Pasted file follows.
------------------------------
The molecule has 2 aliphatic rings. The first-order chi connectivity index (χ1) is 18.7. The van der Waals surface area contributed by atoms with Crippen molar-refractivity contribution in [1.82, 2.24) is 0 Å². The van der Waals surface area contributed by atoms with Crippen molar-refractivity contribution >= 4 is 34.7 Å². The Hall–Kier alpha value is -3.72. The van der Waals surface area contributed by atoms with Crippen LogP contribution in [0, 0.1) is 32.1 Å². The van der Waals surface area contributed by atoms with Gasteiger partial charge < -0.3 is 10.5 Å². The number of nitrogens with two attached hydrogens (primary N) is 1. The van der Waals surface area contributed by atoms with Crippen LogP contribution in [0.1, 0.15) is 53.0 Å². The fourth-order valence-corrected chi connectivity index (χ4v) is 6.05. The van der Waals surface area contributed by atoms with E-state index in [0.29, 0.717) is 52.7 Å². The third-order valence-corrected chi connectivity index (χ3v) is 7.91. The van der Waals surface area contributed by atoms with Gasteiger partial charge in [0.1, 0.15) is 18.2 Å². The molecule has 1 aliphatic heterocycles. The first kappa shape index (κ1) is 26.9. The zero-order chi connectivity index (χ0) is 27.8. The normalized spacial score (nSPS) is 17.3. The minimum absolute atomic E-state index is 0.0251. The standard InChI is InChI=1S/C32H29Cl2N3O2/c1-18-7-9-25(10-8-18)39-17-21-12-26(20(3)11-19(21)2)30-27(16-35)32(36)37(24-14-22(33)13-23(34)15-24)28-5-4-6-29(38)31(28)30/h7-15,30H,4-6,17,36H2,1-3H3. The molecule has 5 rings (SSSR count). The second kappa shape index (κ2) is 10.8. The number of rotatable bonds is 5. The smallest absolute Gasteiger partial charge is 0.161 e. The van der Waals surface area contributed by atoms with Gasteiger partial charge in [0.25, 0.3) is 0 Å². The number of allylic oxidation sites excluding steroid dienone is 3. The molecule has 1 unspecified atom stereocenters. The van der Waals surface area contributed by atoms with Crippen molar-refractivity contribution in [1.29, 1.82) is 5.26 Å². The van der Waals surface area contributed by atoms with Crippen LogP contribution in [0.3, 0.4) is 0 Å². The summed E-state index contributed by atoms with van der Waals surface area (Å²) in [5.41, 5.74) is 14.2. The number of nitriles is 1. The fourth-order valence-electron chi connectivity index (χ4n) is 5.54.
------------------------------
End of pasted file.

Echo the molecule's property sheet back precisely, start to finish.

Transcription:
The molecule has 2 aliphatic rings. The first-order chi connectivity index (χ1) is 18.7. The van der Waals surface area contributed by atoms with Crippen molar-refractivity contribution in [1.82, 2.24) is 0 Å². The van der Waals surface area contributed by atoms with Crippen molar-refractivity contribution >= 4 is 34.7 Å². The Hall–Kier alpha value is -3.72. The van der Waals surface area contributed by atoms with Crippen LogP contribution in [0, 0.1) is 32.1 Å². The van der Waals surface area contributed by atoms with Gasteiger partial charge < -0.3 is 10.5 Å². The number of nitrogens with two attached hydrogens (primary N) is 1. The van der Waals surface area contributed by atoms with Crippen LogP contribution in [0.1, 0.15) is 53.0 Å². The fourth-order valence-corrected chi connectivity index (χ4v) is 6.05. The van der Waals surface area contributed by atoms with E-state index in [0.29, 0.717) is 52.7 Å². The third-order valence-corrected chi connectivity index (χ3v) is 7.91. The van der Waals surface area contributed by atoms with Gasteiger partial charge in [0.1, 0.15) is 18.2 Å². The molecule has 1 aliphatic heterocycles. The first kappa shape index (κ1) is 26.9. The zero-order chi connectivity index (χ0) is 27.8. The normalized spacial score (nSPS) is 17.3. The minimum absolute atomic E-state index is 0.0251. The standard InChI is InChI=1S/C32H29Cl2N3O2/c1-18-7-9-25(10-8-18)39-17-21-12-26(20(3)11-19(21)2)30-27(16-35)32(36)37(24-14-22(33)13-23(34)15-24)28-5-4-6-29(38)31(28)30/h7-15,30H,4-6,17,36H2,1-3H3. The molecule has 5 rings (SSSR count). The second kappa shape index (κ2) is 10.8. The number of rotatable bonds is 5. The smallest absolute Gasteiger partial charge is 0.161 e. The van der Waals surface area contributed by atoms with Gasteiger partial charge in [0.25, 0.3) is 0 Å². The number of allylic oxidation sites excluding steroid dienone is 3. The molecule has 1 unspecified atom stereocenters. The van der Waals surface area contributed by atoms with Crippen molar-refractivity contribution in [1.29, 1.82) is 5.26 Å². The van der Waals surface area contributed by atoms with Crippen LogP contribution in [0.3, 0.4) is 0 Å². The summed E-state index contributed by atoms with van der Waals surface area (Å²) in [5.41, 5.74) is 14.2. The number of nitriles is 1. The fourth-order valence-electron chi connectivity index (χ4n) is 5.54.